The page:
Aron Baynes is in his final season of his contract with the Pistons. Here is why they will do everything that they can to re-sign him in the off-season.

At the end of last season the Detroit Pistons looked ready to move on from Aron Baynes. They went and signed Boban Marjanovic on a three year deal so that when Baynes moved to his next team, they would have a viable back-up to one of the most dominant centers in this generation, Andre Drummond.

There is only one small problem with this scenario. Aron Baynes. Baynes has played so well this season that he has kept Marjanovic on the bench for all but 46 minutes of the season and does not appear to be letting Majanovic onto the court any time soon.

It is not as though Baynes is doing anything special on the stats sheet to keep him off it, with a few exceptions of course. His 4.6 points and 4.4 rebounds per game do not tell the story as it needs to.

Baynes is collecting greater than 21 percent of all defensive rebounds available when he is on the floor. Nine other guys on the floor are sharing 79 percent of all defensive rebounds when Baynes is on the  floor. This shows an intensity for rebounds mirrored by few in the NBA. In actual fact he is just a little bit outside the top ten this season

His offensive rebounding share is 7.1 percent but if you watch the games, Baynes tips a heap of balls out to his own players to keep the offense alive. He does not get credited with these numbers though.

Baynes, however is one of the big reasons that Detroit have one of the better defenses in the NBA. The defense starts with Andre Drummond, of that there is no question. His 92.9 defensive rating is the best in the NBA, this is total points allowed per 100 possessions. Second in the NBA is Giannis Antetokounmpo with 97.3 which is a massive gap. Baynes comes in at 14th in the entire NBA with 100.6 points allowed per 100 possessions. There is very little defensive let up when the Pistons replace Drummond with Baynes.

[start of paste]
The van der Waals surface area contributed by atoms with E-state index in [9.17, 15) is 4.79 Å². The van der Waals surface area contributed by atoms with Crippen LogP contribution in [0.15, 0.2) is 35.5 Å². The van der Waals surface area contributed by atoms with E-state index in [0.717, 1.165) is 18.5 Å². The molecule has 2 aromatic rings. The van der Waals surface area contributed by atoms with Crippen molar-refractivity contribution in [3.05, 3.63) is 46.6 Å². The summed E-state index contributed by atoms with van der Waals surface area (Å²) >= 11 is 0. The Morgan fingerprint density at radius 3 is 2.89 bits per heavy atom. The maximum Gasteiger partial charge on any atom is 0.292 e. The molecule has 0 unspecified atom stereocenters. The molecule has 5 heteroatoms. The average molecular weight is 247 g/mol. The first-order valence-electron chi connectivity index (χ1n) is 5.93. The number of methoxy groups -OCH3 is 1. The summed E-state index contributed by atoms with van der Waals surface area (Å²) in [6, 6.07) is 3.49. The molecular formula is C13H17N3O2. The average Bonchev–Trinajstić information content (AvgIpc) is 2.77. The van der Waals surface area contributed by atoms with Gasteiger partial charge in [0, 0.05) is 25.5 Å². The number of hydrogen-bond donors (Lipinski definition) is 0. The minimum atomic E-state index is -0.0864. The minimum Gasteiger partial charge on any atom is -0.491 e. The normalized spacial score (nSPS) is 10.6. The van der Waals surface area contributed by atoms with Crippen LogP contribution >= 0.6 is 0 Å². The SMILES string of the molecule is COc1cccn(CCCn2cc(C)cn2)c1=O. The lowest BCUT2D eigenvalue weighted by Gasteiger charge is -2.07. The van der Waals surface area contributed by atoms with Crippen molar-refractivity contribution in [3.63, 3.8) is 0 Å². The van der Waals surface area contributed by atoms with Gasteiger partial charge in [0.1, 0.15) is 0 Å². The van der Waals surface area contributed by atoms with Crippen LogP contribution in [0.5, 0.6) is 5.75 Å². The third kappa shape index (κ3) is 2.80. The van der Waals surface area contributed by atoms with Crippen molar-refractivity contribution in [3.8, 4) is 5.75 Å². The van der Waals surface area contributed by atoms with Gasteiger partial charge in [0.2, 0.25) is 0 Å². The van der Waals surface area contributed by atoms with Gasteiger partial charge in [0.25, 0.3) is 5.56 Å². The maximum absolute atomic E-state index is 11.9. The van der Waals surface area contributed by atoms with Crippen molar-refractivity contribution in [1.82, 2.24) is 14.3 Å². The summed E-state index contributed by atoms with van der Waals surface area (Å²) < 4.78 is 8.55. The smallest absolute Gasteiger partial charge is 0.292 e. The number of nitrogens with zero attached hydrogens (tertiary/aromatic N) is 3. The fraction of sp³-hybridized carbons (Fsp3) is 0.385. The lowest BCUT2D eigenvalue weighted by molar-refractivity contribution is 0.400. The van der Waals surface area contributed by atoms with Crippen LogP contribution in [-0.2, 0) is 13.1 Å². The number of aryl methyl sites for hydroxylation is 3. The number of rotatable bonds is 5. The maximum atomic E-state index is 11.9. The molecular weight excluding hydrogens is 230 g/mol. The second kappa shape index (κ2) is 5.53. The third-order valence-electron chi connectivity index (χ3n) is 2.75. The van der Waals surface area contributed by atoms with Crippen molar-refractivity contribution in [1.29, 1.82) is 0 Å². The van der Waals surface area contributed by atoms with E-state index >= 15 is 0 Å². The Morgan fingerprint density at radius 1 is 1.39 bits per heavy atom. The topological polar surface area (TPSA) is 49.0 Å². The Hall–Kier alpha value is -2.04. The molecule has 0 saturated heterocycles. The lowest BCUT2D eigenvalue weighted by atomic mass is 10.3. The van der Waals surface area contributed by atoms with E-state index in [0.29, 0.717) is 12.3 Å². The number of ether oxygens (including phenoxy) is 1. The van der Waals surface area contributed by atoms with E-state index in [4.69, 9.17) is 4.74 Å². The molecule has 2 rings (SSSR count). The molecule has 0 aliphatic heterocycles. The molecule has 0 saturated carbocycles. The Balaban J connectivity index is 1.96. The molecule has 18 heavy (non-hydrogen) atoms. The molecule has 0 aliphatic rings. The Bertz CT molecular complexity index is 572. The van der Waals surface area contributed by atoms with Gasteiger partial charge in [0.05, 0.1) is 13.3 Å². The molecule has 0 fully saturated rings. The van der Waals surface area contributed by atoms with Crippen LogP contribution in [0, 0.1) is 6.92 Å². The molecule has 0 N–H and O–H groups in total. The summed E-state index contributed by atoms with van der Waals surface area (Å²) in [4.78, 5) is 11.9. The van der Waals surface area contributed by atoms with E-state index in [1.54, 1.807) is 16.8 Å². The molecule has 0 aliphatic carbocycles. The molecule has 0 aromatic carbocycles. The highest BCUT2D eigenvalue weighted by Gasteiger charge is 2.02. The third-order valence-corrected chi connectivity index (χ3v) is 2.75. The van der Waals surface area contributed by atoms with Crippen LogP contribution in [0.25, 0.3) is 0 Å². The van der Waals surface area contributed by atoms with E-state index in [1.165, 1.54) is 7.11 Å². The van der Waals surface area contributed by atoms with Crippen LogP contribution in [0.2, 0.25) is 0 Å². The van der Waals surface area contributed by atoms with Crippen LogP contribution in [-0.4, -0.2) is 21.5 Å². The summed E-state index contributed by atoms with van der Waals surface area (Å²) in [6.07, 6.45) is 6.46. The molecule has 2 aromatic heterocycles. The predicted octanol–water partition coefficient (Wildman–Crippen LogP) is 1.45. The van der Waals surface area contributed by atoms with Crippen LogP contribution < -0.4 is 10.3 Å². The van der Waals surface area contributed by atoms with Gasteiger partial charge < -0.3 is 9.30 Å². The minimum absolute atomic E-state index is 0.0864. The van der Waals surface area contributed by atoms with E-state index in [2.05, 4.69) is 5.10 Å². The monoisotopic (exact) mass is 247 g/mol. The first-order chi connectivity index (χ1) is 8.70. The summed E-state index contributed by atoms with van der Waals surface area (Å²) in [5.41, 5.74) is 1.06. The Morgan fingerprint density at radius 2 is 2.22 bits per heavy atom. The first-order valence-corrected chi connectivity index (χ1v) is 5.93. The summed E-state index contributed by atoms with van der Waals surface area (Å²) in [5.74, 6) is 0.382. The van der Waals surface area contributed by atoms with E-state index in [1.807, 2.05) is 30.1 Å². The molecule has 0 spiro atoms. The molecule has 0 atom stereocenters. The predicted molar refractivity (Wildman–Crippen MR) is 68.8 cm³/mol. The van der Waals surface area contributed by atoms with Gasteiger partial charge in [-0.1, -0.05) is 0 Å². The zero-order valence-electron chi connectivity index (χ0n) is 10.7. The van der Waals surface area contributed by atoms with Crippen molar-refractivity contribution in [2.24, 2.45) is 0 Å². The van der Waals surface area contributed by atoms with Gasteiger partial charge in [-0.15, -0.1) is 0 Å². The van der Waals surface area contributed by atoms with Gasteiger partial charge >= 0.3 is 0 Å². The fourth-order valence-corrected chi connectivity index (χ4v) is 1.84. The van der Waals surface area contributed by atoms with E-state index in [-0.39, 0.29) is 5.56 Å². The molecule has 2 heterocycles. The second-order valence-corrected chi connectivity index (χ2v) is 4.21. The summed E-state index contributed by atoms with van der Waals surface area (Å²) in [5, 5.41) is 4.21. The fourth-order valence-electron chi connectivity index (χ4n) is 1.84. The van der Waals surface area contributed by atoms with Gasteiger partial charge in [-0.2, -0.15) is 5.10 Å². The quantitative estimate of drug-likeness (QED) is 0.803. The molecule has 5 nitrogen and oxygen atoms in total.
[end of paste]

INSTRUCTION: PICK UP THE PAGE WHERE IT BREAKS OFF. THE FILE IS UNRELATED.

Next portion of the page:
The other way that Baynes help the Pistons late in games. As anyone who follows the NBA closely is aware, the NBA changed the rules last season. If you foul a player in the last two minutes they have to be involved in the play or they take shots and they get the ball back. Prior to the last two minutes, however, you can foul a player not involved in the play and they shoot free throws.

When you have Andre Drummond on the court before the last two minutes of a quarter, he will usually miss both free throws or split them, meaning that Detroit get no points or one point and the other team have the chance for two or three points.

If Baynes is on the floor then other teams can’t just foul him and stay in the game like they do Drummond. The difference? Baynes is a career 80 percent free throw shooter compared to Drummond being a career 38 percent free throw shooter. This takes away one of the methods that teams can get back into games.

As Baynes was 30 at the start of the season, he will be in line for one last decent contract and I believe that if head coach Stan Van Gundy has his way, it will be with the Pistons.